This Week in Princeton History for October 29-November 4

In this week’s installment of our recurring series bringing you the history of Princeton University and its faculty, students, and alumni, the Art Museum reopens in a modernized environment, the football team’s stunning victory over Penn sparks a riot, and more.

October 29, 1966—The Princeton University Art Museum reopens in its new home in a new McCormick Hall.

The new McCormick Hall was built on the site of the old McCormick Hall and Art Museum extension. The 1880 building, pictured here, was advanced for the 19th century but no longer a suitable home for Princeton’s collections. Historical Photograph Collection, Grounds and Buildings Series (AC111), Box SP05, Image No. 1216.

October 31, 1849—Richard Sears McCulloh (Class of 1836) is named chair of Natural Philosophy.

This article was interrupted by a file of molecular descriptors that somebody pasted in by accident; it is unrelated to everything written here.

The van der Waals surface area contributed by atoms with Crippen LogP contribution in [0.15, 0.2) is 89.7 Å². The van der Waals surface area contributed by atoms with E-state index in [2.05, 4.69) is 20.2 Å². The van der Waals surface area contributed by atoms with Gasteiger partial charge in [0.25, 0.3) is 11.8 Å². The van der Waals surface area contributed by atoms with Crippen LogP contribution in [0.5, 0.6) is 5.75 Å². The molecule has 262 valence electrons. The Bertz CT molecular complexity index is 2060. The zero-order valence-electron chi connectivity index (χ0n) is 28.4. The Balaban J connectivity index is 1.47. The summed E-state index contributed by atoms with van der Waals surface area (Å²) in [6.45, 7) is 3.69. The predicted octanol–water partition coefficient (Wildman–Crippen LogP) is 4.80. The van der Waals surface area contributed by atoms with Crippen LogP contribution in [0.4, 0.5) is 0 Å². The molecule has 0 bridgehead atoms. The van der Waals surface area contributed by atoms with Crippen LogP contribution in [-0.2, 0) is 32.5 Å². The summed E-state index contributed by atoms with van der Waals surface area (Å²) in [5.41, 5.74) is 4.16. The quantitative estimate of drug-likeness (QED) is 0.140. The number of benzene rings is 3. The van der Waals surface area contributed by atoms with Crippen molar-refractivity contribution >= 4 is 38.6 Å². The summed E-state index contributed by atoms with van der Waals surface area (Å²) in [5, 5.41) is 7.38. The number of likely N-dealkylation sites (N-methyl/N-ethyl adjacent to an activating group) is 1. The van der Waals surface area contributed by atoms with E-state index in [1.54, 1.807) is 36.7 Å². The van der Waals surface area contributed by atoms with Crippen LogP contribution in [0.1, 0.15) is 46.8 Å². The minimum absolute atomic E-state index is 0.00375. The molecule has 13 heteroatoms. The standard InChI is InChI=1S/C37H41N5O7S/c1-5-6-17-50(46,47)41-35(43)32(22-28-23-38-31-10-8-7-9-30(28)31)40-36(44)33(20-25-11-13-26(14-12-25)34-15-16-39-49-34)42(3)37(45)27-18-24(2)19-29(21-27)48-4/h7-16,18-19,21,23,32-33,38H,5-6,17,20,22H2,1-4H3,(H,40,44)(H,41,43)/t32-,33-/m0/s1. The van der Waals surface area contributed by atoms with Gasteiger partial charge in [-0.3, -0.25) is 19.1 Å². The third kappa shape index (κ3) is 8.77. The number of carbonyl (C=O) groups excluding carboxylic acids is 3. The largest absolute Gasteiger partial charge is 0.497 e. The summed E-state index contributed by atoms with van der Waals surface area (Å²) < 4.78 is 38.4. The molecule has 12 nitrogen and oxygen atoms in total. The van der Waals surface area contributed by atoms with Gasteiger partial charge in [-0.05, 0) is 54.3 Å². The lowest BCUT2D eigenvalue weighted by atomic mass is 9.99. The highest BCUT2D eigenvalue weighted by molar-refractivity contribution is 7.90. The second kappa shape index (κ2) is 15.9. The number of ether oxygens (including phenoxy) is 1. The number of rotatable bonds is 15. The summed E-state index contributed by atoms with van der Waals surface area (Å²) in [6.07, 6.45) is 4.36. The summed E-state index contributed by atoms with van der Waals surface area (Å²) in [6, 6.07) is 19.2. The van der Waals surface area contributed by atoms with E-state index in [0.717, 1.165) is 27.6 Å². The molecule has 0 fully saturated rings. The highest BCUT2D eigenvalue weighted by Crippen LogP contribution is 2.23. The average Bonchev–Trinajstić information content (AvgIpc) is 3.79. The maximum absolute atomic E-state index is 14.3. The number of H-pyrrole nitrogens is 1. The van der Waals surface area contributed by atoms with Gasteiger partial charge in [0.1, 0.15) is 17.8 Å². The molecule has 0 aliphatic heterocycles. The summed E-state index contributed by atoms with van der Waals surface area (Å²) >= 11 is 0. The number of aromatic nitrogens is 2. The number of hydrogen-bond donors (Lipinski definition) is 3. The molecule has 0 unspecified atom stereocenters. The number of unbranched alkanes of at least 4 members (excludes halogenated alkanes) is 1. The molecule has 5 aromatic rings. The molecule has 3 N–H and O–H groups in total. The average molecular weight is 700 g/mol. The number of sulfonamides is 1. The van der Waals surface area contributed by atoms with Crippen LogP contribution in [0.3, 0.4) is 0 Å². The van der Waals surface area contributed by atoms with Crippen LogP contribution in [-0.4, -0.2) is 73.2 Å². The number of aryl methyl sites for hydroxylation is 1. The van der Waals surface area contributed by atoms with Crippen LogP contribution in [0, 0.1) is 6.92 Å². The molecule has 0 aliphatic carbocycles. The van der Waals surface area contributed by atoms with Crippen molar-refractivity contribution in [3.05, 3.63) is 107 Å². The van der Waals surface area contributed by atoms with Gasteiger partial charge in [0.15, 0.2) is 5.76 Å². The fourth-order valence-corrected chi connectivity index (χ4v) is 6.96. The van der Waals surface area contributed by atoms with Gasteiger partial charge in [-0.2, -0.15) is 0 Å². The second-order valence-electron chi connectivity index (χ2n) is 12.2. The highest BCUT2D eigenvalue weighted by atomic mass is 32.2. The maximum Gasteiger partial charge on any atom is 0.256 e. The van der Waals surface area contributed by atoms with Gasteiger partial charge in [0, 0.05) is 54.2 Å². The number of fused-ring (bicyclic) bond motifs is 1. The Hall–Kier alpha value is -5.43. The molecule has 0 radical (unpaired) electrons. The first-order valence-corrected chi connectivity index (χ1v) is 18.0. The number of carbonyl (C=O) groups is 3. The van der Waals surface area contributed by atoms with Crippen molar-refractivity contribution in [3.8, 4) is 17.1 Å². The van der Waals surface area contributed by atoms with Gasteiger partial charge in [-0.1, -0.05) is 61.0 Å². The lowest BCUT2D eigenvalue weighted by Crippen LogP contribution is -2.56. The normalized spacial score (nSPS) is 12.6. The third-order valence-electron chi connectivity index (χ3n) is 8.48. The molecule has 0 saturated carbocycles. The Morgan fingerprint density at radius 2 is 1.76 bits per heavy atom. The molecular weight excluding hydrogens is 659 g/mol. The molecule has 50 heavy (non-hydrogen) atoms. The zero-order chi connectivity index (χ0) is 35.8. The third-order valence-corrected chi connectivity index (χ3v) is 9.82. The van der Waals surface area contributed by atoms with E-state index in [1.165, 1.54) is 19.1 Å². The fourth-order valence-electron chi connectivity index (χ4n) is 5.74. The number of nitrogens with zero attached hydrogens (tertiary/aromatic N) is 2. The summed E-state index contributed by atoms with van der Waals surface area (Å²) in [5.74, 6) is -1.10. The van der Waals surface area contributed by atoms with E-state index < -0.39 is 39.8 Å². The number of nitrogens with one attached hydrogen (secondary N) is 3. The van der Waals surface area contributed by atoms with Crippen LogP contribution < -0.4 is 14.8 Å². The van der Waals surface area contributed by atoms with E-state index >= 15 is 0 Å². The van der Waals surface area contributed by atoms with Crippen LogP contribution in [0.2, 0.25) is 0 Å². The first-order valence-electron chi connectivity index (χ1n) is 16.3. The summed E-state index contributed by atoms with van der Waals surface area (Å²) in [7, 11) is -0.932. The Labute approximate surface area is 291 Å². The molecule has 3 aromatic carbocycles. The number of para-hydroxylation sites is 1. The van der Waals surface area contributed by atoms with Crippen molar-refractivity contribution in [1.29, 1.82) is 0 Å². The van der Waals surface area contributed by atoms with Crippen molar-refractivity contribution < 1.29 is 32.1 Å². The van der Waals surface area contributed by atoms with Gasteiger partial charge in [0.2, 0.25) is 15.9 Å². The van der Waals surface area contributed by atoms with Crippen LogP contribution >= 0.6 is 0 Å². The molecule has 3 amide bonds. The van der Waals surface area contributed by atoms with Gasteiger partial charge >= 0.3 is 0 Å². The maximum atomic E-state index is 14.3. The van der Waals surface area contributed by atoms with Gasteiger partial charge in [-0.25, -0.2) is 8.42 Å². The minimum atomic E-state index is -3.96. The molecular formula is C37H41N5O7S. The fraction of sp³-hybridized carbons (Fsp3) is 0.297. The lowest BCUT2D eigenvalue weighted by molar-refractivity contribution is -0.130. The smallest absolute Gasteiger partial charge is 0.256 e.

McCulloh later achieved notoriety as a traitor to the Union when he fled from his new post at Columbia College to Virginia in 1863 to help the Confederacy with the manufacture of new incendiary devices using his skills as a chemist. Richard Sears McColloh, ca. 1850s. Historical Photograph Collection, Faculty Photographs Series (AC067), Box FACLP03.

November 2, 1946—Princeton’s football team defeats Penn (ranked third nationally) in a 17-14 victory the New York Times refers to as the “Upset of the Decade.” When Philadelphia’s police attempt to prevent Princeton’s fans from tearing down the wooden goalposts, a riot ensues. Joe Trimble of the New York Daily News will write that their actions are “about as nauseating a demonstration of police stupidity as one could imagine.”

Athletic Programs Collection (AC042), Box 5, Folder 2.

November 3, 1992—Princeton Pro-Choice hands out blue ribbons for students who support legal access to abortion to wear on their backpacks as a get-out-the-vote initiative.

For the previous installment in this series, click here.

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